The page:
Weitz Investment Management commentary for the third quarter ended September 30, 2016.
Historically, the Chinese market has been relatively isolated from international investors, but much is changing there now, making China virtually impossible for the diversified investor to ignore. Earlier this year, CNBC pointed to signs that Chinese regulators may start easing up on their scrutiny of companies after months of clamping down on tech firms. That Read More
- Q3 2016 hedge fund letters
- Q2 2016 hedge fund letters
- Q1 2016 hedge fund letters
Dear Fellow Investor:
The third quarter of 2016 was a good one for our stock funds. In a relatively lackluster year for the stock market, each showed gains for the quarter and all are up year to date. All but one of our bond funds also showed gains in the quarter and all have earned strong returns during the first nine months of the year. The table below shows returns for all of our funds over various time frames. As usual, we suggest that the longer measuring periods are more meaningful.
Weitz Investment Management – Market Commentary
The economic news remains “okay” in the U.S., “subdued” in Europe, and decidedly “mixed” in China and emerging markets. Our companies continue to register moderate to strong earnings growth, though a strong dollar, pockets of weakness in global markets, and political uncertainty at home and abroad cloud the outlook.
Domestic fiscal stimulus continues to be held hostage by congressional gridlock, but the Fed remains extraordinarily accommodative. Investors and the financial press are fixated on when the Fed will raise short-term interest rates, but the more important questions relate to the longerterm outlook for economic growth and inflation.
In our opinion, the “trillion dollar question” is whether a huge increase in the domestic money supply (printing nearly $4 trillion new dollars and injecting them into the bond market) will result in stimulation of the economy and/or cause inflation. Economic theory that we studied in school and experience over the past fifty years suggests that both the inflation rate and interest rates will eventually find their way to higher levels.
The Arithmetic of Changes in Yields
We do not necessarily expect a repeat of the 1970s, when inflation seemed unstoppable and Fed President Paul Volker engineered 20% short-term interest rates. However, it seems likely that investors have lost sight of the risks of even small increases in bond and dividend yields. If the yield on a 10-year bond goes from 2% to 4%, its price drops by 16.4%. If the yield on a 30-year bond goes from 4% to 6%, its price drops by 27.7%. Turning to stocks, if the amount of a company’s dividend stays the same, the stock price must fall by 25% for the yield to rise from 3% to 4%.
Yield changes do not happen instantaneously, and there are many factors affecting securities prices. But, the sharp market drops that have occurred in response to hints or rumors of Fed moves to raise short-term rates by a mere 0.25% should remind us that when rates finally do start rising, we should expect considerable volatility.
We believe we can earn positive returns on stocks if we buy them at reasonable prices and their business values grow. Even bond portfolios can survive rising rates if we keep our duration low and own bonds of issuers with stable or improving credit ratings. We think our stocks and bonds fit these criteria, and we feel comfortable with their longterm prospects. However, when valuations are high (e.g., high price to earnings ratios for stocks or abnormally low yields for bonds), the odds of success shift against us. If we buy the stock of companies that are not growing and that earn poor returns on capital just because they yield more than the 10-year Treasury note, our results are likely to be subpar.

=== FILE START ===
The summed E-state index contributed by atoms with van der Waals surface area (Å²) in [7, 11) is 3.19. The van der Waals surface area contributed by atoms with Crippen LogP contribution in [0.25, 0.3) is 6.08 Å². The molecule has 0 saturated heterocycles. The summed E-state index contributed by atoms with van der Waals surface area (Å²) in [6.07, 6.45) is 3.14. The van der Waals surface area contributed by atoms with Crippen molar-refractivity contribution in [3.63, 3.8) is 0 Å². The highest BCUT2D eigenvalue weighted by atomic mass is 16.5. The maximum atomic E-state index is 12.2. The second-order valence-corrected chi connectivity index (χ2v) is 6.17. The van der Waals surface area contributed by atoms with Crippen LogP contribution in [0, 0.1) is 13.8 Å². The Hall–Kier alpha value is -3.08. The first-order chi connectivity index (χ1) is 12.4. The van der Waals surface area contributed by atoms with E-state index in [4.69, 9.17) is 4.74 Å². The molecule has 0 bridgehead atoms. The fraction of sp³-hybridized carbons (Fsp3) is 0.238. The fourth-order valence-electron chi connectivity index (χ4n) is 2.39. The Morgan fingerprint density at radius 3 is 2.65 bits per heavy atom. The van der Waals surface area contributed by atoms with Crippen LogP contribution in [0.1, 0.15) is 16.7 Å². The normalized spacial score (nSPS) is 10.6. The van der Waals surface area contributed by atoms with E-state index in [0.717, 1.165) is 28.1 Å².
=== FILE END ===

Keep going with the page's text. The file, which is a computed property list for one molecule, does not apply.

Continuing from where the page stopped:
Our Game Plan
In a generally expensive market, stocks paying high dividends and those with reliable earnings growth have been especially popular. As investors have paid up for yield and growth, these stocks have attracted momentum traders who like to buy whatever is “working.” We have resisted the temptation to buy these stocks even though our prudence has cost us some relative performance.
We do not know when “reality” will return to the bond market and interest rates or when stock investors may have second thoughts about valuation levels. So, we do not take extreme positions or try to “time” the market. Even if we were inclined to try, we would have to make both good sales and good re-entry purchases. Transaction costs and taxes further penalize those who seek to sidestep volatility. However, we hold significant cash reserves (in the neighborhood of 20% in most of our stock funds) to be prepared to take advantage of market dips. The stocks we do hold are those of companies we think are well positioned to continue to grow and to take advantage of any market dislocations that may arise. We have discussed many of our holdings in past letters, and we continue to have confidence in their managements and their business models.
Superior long-term investment records tend to be built from extended periods of unremarkable returns, punctuated by sharp corrections and occasional streaks of strong gains. The trick is to boldly take advantage of the rare, great buying opportunities and to not “give back” the profits by taking unnecessary risks when the odds are unfavorable. We believe we are still in an extended period of high valuations when caution is the order of the day. We appreciate the patience of our investors as we make our way through this very unusual period of government-manipulated securities markets.